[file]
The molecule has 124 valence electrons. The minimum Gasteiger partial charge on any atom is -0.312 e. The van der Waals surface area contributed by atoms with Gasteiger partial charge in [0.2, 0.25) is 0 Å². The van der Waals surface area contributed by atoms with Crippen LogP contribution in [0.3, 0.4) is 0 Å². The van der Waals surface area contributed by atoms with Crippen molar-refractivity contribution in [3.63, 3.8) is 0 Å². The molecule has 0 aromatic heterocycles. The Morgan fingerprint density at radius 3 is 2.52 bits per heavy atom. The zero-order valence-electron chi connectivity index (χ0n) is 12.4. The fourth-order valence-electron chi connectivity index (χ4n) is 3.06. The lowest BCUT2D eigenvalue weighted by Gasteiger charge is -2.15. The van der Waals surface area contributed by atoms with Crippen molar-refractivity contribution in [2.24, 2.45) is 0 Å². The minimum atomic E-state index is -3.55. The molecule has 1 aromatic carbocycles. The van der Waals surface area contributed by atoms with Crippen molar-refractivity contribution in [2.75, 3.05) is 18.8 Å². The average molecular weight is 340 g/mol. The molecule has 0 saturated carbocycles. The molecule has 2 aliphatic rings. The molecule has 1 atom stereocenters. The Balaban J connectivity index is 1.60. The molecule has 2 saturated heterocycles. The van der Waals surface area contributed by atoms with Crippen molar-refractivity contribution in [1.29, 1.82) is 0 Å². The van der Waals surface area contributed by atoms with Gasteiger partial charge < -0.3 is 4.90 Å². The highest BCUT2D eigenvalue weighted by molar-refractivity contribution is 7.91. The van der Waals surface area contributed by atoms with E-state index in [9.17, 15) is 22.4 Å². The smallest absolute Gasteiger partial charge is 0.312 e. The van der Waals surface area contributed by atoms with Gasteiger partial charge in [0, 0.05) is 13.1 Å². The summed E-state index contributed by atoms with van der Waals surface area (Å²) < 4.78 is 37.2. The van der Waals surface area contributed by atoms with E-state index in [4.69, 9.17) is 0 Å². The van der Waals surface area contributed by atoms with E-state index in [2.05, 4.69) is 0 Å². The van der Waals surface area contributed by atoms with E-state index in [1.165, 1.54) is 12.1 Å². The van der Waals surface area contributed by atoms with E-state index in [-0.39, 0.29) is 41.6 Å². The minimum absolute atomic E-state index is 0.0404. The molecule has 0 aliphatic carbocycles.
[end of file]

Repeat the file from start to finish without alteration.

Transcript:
The molecule has 124 valence electrons. The minimum Gasteiger partial charge on any atom is -0.312 e. The van der Waals surface area contributed by atoms with Gasteiger partial charge in [0.2, 0.25) is 0 Å². The van der Waals surface area contributed by atoms with Crippen LogP contribution in [0.3, 0.4) is 0 Å². The van der Waals surface area contributed by atoms with Crippen molar-refractivity contribution in [3.63, 3.8) is 0 Å². The molecule has 0 aromatic heterocycles. The Morgan fingerprint density at radius 3 is 2.52 bits per heavy atom. The zero-order valence-electron chi connectivity index (χ0n) is 12.4. The fourth-order valence-electron chi connectivity index (χ4n) is 3.06. The lowest BCUT2D eigenvalue weighted by Gasteiger charge is -2.15. The van der Waals surface area contributed by atoms with Crippen molar-refractivity contribution in [2.24, 2.45) is 0 Å². The minimum atomic E-state index is -3.55. The molecule has 1 aromatic carbocycles. The van der Waals surface area contributed by atoms with Crippen molar-refractivity contribution in [2.75, 3.05) is 18.8 Å². The average molecular weight is 340 g/mol. The molecule has 0 saturated carbocycles. The molecule has 2 aliphatic rings. The molecule has 1 atom stereocenters. The Balaban J connectivity index is 1.60. The molecule has 2 saturated heterocycles. The van der Waals surface area contributed by atoms with Crippen molar-refractivity contribution in [1.29, 1.82) is 0 Å². The van der Waals surface area contributed by atoms with Gasteiger partial charge < -0.3 is 4.90 Å². The highest BCUT2D eigenvalue weighted by molar-refractivity contribution is 7.91. The van der Waals surface area contributed by atoms with E-state index in [9.17, 15) is 22.4 Å². The smallest absolute Gasteiger partial charge is 0.312 e. The van der Waals surface area contributed by atoms with Gasteiger partial charge in [0, 0.05) is 13.1 Å². The summed E-state index contributed by atoms with van der Waals surface area (Å²) < 4.78 is 37.2. The van der Waals surface area contributed by atoms with E-state index in [4.69, 9.17) is 0 Å². The van der Waals surface area contributed by atoms with E-state index in [2.05, 4.69) is 0 Å². The van der Waals surface area contributed by atoms with E-state index in [1.165, 1.54) is 12.1 Å². The van der Waals surface area contributed by atoms with E-state index in [-0.39, 0.29) is 41.6 Å². The minimum absolute atomic E-state index is 0.0404. The molecule has 0 aliphatic carbocycles.